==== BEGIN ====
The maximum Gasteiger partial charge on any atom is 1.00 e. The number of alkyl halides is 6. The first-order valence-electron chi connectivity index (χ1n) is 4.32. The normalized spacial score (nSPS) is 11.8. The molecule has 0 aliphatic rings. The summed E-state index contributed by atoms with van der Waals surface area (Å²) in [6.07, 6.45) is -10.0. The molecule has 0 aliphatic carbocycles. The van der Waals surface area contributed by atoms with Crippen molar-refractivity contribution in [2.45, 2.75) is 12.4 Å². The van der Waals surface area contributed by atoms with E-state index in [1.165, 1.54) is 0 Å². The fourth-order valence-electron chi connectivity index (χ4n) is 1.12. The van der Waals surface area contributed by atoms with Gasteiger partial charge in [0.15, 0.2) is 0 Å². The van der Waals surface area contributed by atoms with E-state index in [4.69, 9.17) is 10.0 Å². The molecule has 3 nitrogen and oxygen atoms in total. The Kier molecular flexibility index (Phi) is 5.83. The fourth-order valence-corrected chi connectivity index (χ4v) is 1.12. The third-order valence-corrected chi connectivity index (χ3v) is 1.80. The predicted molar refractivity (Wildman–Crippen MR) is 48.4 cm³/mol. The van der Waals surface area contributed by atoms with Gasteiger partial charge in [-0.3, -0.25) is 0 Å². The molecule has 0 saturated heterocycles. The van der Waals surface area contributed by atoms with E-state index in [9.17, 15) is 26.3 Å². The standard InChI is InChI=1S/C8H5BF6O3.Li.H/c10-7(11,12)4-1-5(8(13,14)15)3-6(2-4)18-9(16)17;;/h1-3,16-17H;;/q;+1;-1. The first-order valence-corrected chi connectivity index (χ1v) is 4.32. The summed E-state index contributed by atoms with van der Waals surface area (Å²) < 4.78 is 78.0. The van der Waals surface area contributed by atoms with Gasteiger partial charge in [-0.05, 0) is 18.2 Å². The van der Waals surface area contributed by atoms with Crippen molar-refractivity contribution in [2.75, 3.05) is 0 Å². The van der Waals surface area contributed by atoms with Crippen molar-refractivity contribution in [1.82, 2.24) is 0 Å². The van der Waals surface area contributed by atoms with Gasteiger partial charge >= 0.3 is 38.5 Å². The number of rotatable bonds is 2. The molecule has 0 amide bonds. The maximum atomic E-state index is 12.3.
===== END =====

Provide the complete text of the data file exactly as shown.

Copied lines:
The maximum Gasteiger partial charge on any atom is 1.00 e. The number of alkyl halides is 6. The first-order valence-electron chi connectivity index (χ1n) is 4.32. The normalized spacial score (nSPS) is 11.8. The molecule has 0 aliphatic rings. The summed E-state index contributed by atoms with van der Waals surface area (Å²) in [6.07, 6.45) is -10.0. The molecule has 0 aliphatic carbocycles. The van der Waals surface area contributed by atoms with Crippen molar-refractivity contribution in [2.45, 2.75) is 12.4 Å². The van der Waals surface area contributed by atoms with E-state index in [1.165, 1.54) is 0 Å². The fourth-order valence-electron chi connectivity index (χ4n) is 1.12. The van der Waals surface area contributed by atoms with Gasteiger partial charge in [0.15, 0.2) is 0 Å². The van der Waals surface area contributed by atoms with E-state index in [4.69, 9.17) is 10.0 Å². The molecule has 3 nitrogen and oxygen atoms in total. The Kier molecular flexibility index (Phi) is 5.83. The fourth-order valence-corrected chi connectivity index (χ4v) is 1.12. The third-order valence-corrected chi connectivity index (χ3v) is 1.80. The predicted molar refractivity (Wildman–Crippen MR) is 48.4 cm³/mol. The van der Waals surface area contributed by atoms with Gasteiger partial charge in [-0.3, -0.25) is 0 Å². The molecule has 0 saturated heterocycles. The van der Waals surface area contributed by atoms with E-state index in [9.17, 15) is 26.3 Å². The standard InChI is InChI=1S/C8H5BF6O3.Li.H/c10-7(11,12)4-1-5(8(13,14)15)3-6(2-4)18-9(16)17;;/h1-3,16-17H;;/q;+1;-1. The first-order valence-corrected chi connectivity index (χ1v) is 4.32. The summed E-state index contributed by atoms with van der Waals surface area (Å²) < 4.78 is 78.0. The van der Waals surface area contributed by atoms with Gasteiger partial charge in [-0.05, 0) is 18.2 Å². The van der Waals surface area contributed by atoms with Crippen molar-refractivity contribution in [2.75, 3.05) is 0 Å². The van der Waals surface area contributed by atoms with Crippen molar-refractivity contribution in [1.82, 2.24) is 0 Å². The van der Waals surface area contributed by atoms with Gasteiger partial charge >= 0.3 is 38.5 Å². The number of rotatable bonds is 2. The molecule has 0 amide bonds. The maximum atomic E-state index is 12.3.